Today, IISC and friends will be spending the day digging into how to advance the use of networks for social change. We’ll post about it afterward – but if you want to check out the conversation as we go, follow #NTWK on twitter. See you there!
Archive for March, 2010
Why will I be selected to be a part of Seth Godin’s nano-MBA? Because it was made for me! Because the very essence of my job is to produce interactions that organizations care deeply about and because this is how change happens – there is a reason we are called the Interaction Institute for Social Change.
I’m doing this because my job is to help organizational leaders understand how to transcend organizational constraints. Because we are experimenting with ways to liberate the passion and the energy that are over-abundant in the social sector. Because the sector’s infrastructure has calcified and has become a constraint – and we are here to unlock it, and to set that energy free. Read the rest of this entry »
“How do we help people move toward authentic inquiry when their default is aggressive inquisition?” This question was offered up in a tweet by Larry Dressler a week ago and presaged my planned post today. My departure was going to be a return to the work of Marcial Losada mentioned in a previous post, which shows that optimal group performance is attributed in part to members striking a balance between asking questions and promoting their own points of view. Low performing groups tend to get caught up in self-absorbed advocacy. “Aggressive inquisition” can simply be a form of advocacy, intended to attack and tear down other ideas. This is not the spirit Losada is talking about. And yet, it can be challenging for some to avoid simply campaigning for their own proposals.
At the 2008 White Privilege Conference, I went to a workshop on Critical Liberation Theory, led by Barbara Love, Keri DeJong, Christopher Hughbanks, Joanna Kent Katz and Teeomm Williams.? I was re-reading the piece they gave out at that workshop, talking about the ways that we can each take daily actions toward liberation.? This, they suggested, requires first clearly articulating our own theory of liberation, through which we can then build a praxis of liberation – daily work that brings us in the direction of liberation itself.? They talked of the need to know fully where you’re coming from (understanding oppression), but to look forward toward liberation. Otherwise, they described it as if one were leaving on a car trip from Massachusetts to drive to California while looking out the back window instead of looking at the road ahead.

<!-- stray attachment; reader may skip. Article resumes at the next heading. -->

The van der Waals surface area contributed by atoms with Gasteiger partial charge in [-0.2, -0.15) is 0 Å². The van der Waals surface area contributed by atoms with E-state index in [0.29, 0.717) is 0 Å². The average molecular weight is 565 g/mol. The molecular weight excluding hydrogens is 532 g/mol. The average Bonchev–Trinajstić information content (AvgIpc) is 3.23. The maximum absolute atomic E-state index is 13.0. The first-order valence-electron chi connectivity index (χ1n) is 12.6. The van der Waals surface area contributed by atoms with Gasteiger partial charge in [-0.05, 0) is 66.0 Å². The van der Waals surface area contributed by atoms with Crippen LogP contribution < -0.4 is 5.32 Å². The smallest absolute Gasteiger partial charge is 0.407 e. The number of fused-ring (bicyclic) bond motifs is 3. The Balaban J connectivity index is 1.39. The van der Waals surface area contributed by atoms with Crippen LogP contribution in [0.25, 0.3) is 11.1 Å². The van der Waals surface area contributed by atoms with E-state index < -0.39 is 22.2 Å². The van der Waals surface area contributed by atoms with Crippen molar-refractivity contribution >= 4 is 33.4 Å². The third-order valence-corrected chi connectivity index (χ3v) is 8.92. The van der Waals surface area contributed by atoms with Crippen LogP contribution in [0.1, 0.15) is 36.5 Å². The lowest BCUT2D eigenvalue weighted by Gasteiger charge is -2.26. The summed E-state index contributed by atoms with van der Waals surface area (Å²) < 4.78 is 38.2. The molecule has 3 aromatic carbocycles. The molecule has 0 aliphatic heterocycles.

If you have been paying any attention to the national political scene, you know that in these days of no compromise everything seems to balance on the mathematics of the US Senate. Given the latest equation, it was no small deal to learn that Senator Evan Bayh will not be running for re-election. About a month ago he wrote a New York Times opinion piece that has been on my mind since then – Why I’m Leaving the Senate.
The piece is worth reading in full, but here is the part that inspired this post:
Any improvement must begin by changing the personal chemistry among senators. More interaction in a non-adversarial atmosphere would help… It shouldn’t take a constitutional crisis or an attack on the nation to create honest dialogue in the Senate. Let’s start with a simple proposal: why not have a monthly lunch of all 100 senators?
Last week a few of us here at IISC had the privilege of reconnecting with Peter Forbes and Ginny McGinn of the Center for Whole Communities. The focus of our two day summit was the development of a training to help people implement Whole Measures, CWC’s holistic framework for thinking about social, community, and organizational change. Rooted in narrative, Whole Measures has its own interesting story.
Our friend Larry Dressler just published a book titled “Standing in the Fire” it’s about “leading high-heat meetings with clarity, calm and courage.” Curtis wrote an earlier post inspired by the book. Larry interviewed a wide number of experienced facilitators and I was particularly appreciative of the way he high-lighted the words of our Executive Director, Marianne Hughes.
Referring to what I like to call “the inner condition of the intervener,” Larry says:
This week, Melinda and I will be facilitating two workshops at the Transforming Race conference, hosted by the Kirwan Institute at The Ohio State University. Here’s a sneak preview of some of what we’ll be covering.
Facilitating discussions and dialogues about race can be tough. Lack of information and knowledge, different lived experiences, unspoken assumptions, varying definitions of key concepts and differing interpretations of problems and solutions are just a few of the things that can get in the way of groups communicating authentically and building solid agreements. I’ve found that attention to three dimensions of preparing for such conversations can make all the difference between productive engagement and destructive experiences that take years to repair.
My wife and I are wrapping up our annual winter vacation to visit family in Florida. Each year this proves to be something of a spiritual practice for me, and this trip has been no different. As wonderful as it is to slow down, un-hunch shoulders, and wear fewer layers, the focus of my practice tends not to be the natural surroundings and climate so much as what I find to be the challenging social environment.
In her essay, hooks reminds us of the very purpose of struggle as Dr. King himself defined it: “the end is reconciliation, the end is redemption, the end is the creation of beloved community.” She herself states that “we best learn love as the practice of freedom in the context of community.” We are not alone in this struggle, and there is no aspect of freedom that implies the loosening of our accountability to one another, the call to accountability is actually heightened by freedom.